Be proud of yourself and your achievements, and wear your tattoo with pride. In darker moments that may be ahead, it’s always good to have a reminder of the amazing work that you’ve done in the past with or without colleagues, and know that you’re going to do the same again in the future. You’ve worked hard, had fun, and want to remember the wins and the people who earned them with you forever. Inking up is a fantastic way to keep those memories close at hand.

#WorkTats

Roger is a Staff Writer at The American Genius and holds two Master's degrees, one in Education Leadership and another in Leadership Studies. In his spare time away from researching leadership retention and communication styles, he loves to watch baseball, especially the Red Sox!

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Publishers anticipate price hikes after Facebook’s purge

(SOCIAL MEDIA) Changes to the Facebook News Feed algorithm may lead to price hikes for publishers trying to remain relevant.

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Facebook is changing the way News Feed filters content, putting more focus on posts from friends and family. This will effectively reduce the amount of paid content users see from publishers and brands.

Some agencies think this may increase how much advertisers will need to spend on paid ads to keep the same number of views. Just since last quarter, ad rates increased by thirty five percent.

Facebook’s VP of product management, John Hegeman said advertising will be “unaffected,” but agencies aren’t so sure.

Doug Baker, director of strategic services at AnalogFolk, stated this is the “final nail in the existing coffin” for organic reach.

For years, organic reach has been declining since more content is being shared. Smartphones and tablets lowered the threshold for ease of posting, and users can now share content without being tied to a desktop.

News Feeds are super saturated with content, and it has become increasingly difficult for content creators to organically reach users in the midst of posts from family and friends.

Mass-reach media buys end up seeming like borderline spam, and clog up an already extremely populated stream of content in your feed.

In December, Facebook announced plans to deprioritize “engagement bait” posts that urge users to share, like, or vote to artificially gain greater reach.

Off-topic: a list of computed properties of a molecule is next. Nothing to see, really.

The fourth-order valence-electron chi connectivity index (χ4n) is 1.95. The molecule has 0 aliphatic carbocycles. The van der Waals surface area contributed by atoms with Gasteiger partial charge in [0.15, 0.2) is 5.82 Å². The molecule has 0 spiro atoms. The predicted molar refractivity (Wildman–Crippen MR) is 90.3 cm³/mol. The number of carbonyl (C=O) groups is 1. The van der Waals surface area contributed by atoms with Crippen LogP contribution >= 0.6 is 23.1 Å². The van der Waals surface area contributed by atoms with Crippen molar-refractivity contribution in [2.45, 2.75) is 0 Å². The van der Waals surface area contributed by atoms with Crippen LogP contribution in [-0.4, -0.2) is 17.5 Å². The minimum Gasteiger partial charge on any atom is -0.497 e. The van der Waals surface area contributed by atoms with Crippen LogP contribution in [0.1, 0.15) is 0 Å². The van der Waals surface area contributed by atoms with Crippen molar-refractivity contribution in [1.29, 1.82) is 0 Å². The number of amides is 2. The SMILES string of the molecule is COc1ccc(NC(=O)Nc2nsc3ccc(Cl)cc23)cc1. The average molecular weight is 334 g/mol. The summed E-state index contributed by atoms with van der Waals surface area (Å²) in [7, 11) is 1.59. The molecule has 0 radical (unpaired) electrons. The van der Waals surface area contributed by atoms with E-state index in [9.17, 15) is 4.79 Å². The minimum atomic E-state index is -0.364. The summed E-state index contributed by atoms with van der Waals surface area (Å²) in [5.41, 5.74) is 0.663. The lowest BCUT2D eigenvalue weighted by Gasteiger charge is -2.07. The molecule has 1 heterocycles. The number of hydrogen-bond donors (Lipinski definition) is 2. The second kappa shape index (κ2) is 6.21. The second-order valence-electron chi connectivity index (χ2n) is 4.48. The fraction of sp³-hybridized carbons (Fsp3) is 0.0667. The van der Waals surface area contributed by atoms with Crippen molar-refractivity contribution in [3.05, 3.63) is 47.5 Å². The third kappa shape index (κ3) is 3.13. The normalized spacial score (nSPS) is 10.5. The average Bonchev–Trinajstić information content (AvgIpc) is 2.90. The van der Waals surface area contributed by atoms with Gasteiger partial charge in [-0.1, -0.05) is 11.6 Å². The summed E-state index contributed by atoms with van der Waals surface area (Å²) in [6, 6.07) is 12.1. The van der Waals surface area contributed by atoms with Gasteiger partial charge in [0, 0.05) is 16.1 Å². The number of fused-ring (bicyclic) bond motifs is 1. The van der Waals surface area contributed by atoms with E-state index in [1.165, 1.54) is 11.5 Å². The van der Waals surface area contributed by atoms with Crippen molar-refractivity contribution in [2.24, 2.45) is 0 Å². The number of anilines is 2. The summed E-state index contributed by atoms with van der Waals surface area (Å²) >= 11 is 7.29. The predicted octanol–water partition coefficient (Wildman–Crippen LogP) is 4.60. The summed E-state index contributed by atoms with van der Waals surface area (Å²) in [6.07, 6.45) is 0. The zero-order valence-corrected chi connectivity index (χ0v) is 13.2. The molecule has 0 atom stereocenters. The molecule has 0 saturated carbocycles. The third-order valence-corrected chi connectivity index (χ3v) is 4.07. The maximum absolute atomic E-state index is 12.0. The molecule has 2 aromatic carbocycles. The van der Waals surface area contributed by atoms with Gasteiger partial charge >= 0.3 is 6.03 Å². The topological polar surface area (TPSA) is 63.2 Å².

Using a machine learning model to detect different forms of engagement, Facebook rolled out Page-level demotion to curb frequency of advertisers using engagement bait.

Facebook noted it will still favor content from reputable publishers while reducing clickbait, spam, and misleading stories.

While engagement is only a small part of ad ranking, advertisers may see serious price hikes to keep the same level of performance.

It looks like Facebook is trying to go back to its roots as a social site, like how Snapchat recently announced a plan to keep news and social more separated on their platform.

To reach users with these new changes, advertisers must optimize and more carefully plan media strategies to make content relevant to target markets.

However, brands may find loopholes in the algorithm, continuing practices that drive artificial engagement. CEO of digital agency TMW Unlimited pointed out that brands may “be tempted to be increasingly controversial or polarizing in order to stimulate conversation.”

Even as Facebook insists it’s not a media company and its advertisers are actually “partners,” it’s likely brands will see significant price increases to remain in the News Feed instead of relegated to side ads.

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Facebook’s news feed changes will impact how you reach consumers

(TECH NEWS) Facebook is changing how you see the news feed, but it will also impact how your business reaches consumers.

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Once again, Facebook is making some significant changes to the News Feed (you probably know this because people are freaking out). This time, the changes revolve around improving user experience by cutting down on sponsored content — but what does that mean for advertisers and Facebook businesses?